Working for a Truly United East African Community Political Federation

Written By: Ephraim Percy Kenyanito

Countries: Burundi, Kenya, Rwanda, Tanzania and Uganda.

Topics: Youth, Students, East African Community, Debate, Regional Integration, Political Integration

Is a truly united East African region possible? The youth believe it is.

In August in Arusha, Tanzania, a two-day East African Community University Students Debate sought to examine the role youth envisioned themselves playing in the rapidly changing region. The event was organised by the East African Community Secretariat in partnership with the Nyerere Peace Centre and the German Development Cooperation.

It was aimed at bringing 29 East African youth participants together with representatives from academia, private sector, civil society, media and technocrats from the East African region to discuss issues centred on understanding the benefits and challenges of regional political integration in East Africa.

This year’s 1st EAC University Students Debate placed great emphasis on the forthcoming East African Community (EAC) Political Federation. This ultimate goal was received with both positive and negative reactions.

The 29 East African youth participants, representatives from academia, private sector, civil society, media and technocrats from the East African region pose for a group photo session at the new EAC headquarters. Photo by Robert Malemo.

More Opportunities vs. Shared Responsibility

On one side of the debate there are the East African youth who believe that pushing for EAC Political Federation would enhance more economic, social and political opportunities for youth in the region. On the other side, East African youth are continually aware of the fact that some countries would have to help shoulder the burdens of other member states in the impending EAC Political Federation.

In his keynote, Mr Philip Wambugu, Director of Infrastructure, EAC Secretariat (who was Representing the Secretary General), said East African youth – leaders of tomorrow – ought to understand the East African Community integration process to ensure a more united East African Community.

The East African youth should be fully engaged when advancing any cause relating to the East African Community integration process.

“Lack of employment opportunities are just but some of the challenges that the East African youth need to be involved in addressing,” Wambugu said.

On his part, Magoma Anthony, a participant from Tanzania, said: “Without taking caution, the envisioned East African Community Political Federation could easily collapse especially since ordinary citizens have not been fully involved in the integration process and are thus not aware of the benefits that the Political Federation would bring.”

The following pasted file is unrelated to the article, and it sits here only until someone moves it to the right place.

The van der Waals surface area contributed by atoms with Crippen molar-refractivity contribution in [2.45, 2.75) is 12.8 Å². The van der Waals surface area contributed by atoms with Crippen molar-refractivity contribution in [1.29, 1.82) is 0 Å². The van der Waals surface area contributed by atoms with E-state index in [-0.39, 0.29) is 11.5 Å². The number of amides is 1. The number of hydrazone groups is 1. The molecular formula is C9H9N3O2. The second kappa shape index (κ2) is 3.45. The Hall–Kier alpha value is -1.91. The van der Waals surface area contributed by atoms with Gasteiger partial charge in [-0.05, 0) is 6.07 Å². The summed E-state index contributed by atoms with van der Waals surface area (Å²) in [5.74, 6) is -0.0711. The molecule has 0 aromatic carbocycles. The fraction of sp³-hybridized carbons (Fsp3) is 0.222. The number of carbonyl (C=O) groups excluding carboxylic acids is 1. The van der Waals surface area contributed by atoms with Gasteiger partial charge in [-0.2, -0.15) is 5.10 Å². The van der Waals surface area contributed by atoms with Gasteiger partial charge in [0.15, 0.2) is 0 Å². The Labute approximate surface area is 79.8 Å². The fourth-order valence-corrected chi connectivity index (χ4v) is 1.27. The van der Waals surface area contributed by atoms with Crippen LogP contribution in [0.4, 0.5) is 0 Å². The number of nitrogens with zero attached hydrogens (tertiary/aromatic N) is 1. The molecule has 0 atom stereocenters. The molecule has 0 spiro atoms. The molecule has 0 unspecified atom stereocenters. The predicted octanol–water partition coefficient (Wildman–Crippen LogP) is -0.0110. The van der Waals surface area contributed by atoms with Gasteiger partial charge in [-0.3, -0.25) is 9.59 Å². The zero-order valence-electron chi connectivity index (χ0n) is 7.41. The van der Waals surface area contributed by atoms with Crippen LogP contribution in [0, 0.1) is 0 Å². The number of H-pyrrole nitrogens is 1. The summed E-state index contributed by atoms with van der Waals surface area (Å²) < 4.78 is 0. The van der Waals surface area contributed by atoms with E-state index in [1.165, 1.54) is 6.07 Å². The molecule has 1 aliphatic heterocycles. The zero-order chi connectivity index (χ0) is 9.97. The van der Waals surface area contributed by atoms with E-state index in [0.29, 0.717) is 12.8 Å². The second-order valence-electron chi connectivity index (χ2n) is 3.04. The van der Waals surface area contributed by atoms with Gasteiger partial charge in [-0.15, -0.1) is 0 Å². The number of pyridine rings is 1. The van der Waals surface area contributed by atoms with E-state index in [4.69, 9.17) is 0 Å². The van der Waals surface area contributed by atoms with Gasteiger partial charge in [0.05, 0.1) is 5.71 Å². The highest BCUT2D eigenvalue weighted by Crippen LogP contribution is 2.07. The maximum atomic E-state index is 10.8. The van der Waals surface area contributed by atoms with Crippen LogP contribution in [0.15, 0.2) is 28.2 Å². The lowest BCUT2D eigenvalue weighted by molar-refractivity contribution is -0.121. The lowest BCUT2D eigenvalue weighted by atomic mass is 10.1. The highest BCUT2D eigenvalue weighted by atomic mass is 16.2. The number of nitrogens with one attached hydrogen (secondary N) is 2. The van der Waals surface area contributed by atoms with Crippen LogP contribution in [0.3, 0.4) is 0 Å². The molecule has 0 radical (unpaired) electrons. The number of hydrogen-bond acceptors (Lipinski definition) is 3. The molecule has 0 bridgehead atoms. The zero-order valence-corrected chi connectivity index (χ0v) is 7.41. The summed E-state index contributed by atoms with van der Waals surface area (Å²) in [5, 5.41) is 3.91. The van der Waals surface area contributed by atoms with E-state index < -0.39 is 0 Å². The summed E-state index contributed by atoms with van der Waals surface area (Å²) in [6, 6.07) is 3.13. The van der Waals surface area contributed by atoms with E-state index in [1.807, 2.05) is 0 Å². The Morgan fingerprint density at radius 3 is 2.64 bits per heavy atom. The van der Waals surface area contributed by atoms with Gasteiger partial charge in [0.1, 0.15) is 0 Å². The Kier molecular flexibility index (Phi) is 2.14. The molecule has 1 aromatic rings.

His sentiments are also echoed in the video below by Abraham Kibwana, a lecturer at the University of Arusha, and Stephen Onyango Odipo, a student at the university’s Faculty of Business:

High points

One of the high points for the participants was the Peer Mentoring group discussions and the Q&A session session. This was the most exciting learning method used at the debating event. Imagine being in three discussion groups and competing to answer general knowledge questions about the EAC on limited time.

The second high point for most of the debaters was that they did not compete country against country. Instead, the EAC Secretariat divided them into two groups of proposition vs. opposition, each with three participants from each of the five countries.

Shaping a sustainable and more stable East African region

At the end of the forum, Isabelle Waffubwa, Principal Political Affairs Officer at the EAC Secretariat, expressed hopes that participants were able to exchange ideas on how East African Youth can be more involved in shaping a sustainable and a more stable East African Region.

In order to address some of these concerns highlighted during the debate, different ministries within the East African Community are currently involved in various campaigns in order to involve the citizens in the integration process.

One of these is the East Africa Community Inter-University Facebook Challenge. It is a simple challenge: you only need to “like” the page (Connect, Vuka Border), write your name, phone number, and university. You will be required to be posting, “liking” and commenting on other university members’ updates consistently. All posts should be about EAC integration: its four pillars of services, goods, capital and land; benefits of integration and how best citizens can take part. The theme is to: connect, interact and integrate. You also need to follow @cvukaborder on twitter.

The reward for winners includes a two-week fully sponsored tour of East African cities.

This campaign is one of the efforts of integration whereby countries are forming regional integrations in order to better provide services to their citizens. Though this process is not envisioned to be an easy pie, such events indicate that East Africans are working for a truly united East African Community Political Federation.

This article was originally published on Ephraim’s professional page on European Journalism Centre Online Magazine ThinkBrigade. Photo by Robert Malemo and video by the author.


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